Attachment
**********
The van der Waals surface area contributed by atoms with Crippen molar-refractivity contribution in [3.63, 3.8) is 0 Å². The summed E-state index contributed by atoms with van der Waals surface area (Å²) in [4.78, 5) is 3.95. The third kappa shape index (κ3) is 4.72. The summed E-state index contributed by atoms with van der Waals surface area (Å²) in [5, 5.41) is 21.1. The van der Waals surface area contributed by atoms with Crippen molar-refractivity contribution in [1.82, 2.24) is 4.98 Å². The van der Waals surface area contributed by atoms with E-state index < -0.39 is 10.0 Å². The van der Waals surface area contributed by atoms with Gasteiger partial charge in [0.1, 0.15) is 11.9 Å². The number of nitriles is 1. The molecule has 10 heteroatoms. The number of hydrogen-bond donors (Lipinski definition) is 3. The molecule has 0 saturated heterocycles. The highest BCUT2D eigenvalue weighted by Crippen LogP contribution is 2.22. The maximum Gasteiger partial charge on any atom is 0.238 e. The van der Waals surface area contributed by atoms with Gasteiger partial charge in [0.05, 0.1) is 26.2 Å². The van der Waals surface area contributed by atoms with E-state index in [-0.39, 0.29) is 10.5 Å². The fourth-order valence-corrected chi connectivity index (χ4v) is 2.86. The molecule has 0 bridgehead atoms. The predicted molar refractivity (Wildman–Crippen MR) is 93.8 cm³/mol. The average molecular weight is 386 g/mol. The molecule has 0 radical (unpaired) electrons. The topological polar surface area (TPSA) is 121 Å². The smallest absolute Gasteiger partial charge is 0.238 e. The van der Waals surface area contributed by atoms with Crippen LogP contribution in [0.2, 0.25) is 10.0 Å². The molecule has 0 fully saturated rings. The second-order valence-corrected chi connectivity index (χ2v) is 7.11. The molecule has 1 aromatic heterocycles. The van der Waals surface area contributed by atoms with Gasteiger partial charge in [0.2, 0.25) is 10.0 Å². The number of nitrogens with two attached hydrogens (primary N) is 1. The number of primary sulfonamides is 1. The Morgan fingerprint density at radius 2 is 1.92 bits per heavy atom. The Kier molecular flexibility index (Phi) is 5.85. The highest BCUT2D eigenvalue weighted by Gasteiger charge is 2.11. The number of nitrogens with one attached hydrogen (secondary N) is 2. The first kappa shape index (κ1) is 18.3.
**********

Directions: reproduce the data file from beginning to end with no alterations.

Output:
The van der Waals surface area contributed by atoms with Crippen molar-refractivity contribution in [3.63, 3.8) is 0 Å². The summed E-state index contributed by atoms with van der Waals surface area (Å²) in [4.78, 5) is 3.95. The third kappa shape index (κ3) is 4.72. The summed E-state index contributed by atoms with van der Waals surface area (Å²) in [5, 5.41) is 21.1. The van der Waals surface area contributed by atoms with Crippen molar-refractivity contribution in [1.82, 2.24) is 4.98 Å². The van der Waals surface area contributed by atoms with E-state index < -0.39 is 10.0 Å². The van der Waals surface area contributed by atoms with Gasteiger partial charge in [0.1, 0.15) is 11.9 Å². The number of nitriles is 1. The molecule has 10 heteroatoms. The number of hydrogen-bond donors (Lipinski definition) is 3. The molecule has 0 saturated heterocycles. The highest BCUT2D eigenvalue weighted by Crippen LogP contribution is 2.22. The maximum Gasteiger partial charge on any atom is 0.238 e. The van der Waals surface area contributed by atoms with Gasteiger partial charge in [0.05, 0.1) is 26.2 Å². The van der Waals surface area contributed by atoms with E-state index in [-0.39, 0.29) is 10.5 Å². The fourth-order valence-corrected chi connectivity index (χ4v) is 2.86. The molecule has 0 bridgehead atoms. The predicted molar refractivity (Wildman–Crippen MR) is 93.8 cm³/mol. The average molecular weight is 386 g/mol. The molecule has 0 radical (unpaired) electrons. The topological polar surface area (TPSA) is 121 Å². The smallest absolute Gasteiger partial charge is 0.238 e. The van der Waals surface area contributed by atoms with Crippen LogP contribution in [0.2, 0.25) is 10.0 Å². The molecule has 0 fully saturated rings. The second-order valence-corrected chi connectivity index (χ2v) is 7.11. The molecule has 1 aromatic heterocycles. The van der Waals surface area contributed by atoms with Gasteiger partial charge in [0.2, 0.25) is 10.0 Å². The number of nitrogens with two attached hydrogens (primary N) is 1. The number of primary sulfonamides is 1. The Morgan fingerprint density at radius 2 is 1.92 bits per heavy atom. The Kier molecular flexibility index (Phi) is 5.85. The highest BCUT2D eigenvalue weighted by Gasteiger charge is 2.11. The number of nitrogens with one attached hydrogen (secondary N) is 2. The first kappa shape index (κ1) is 18.3.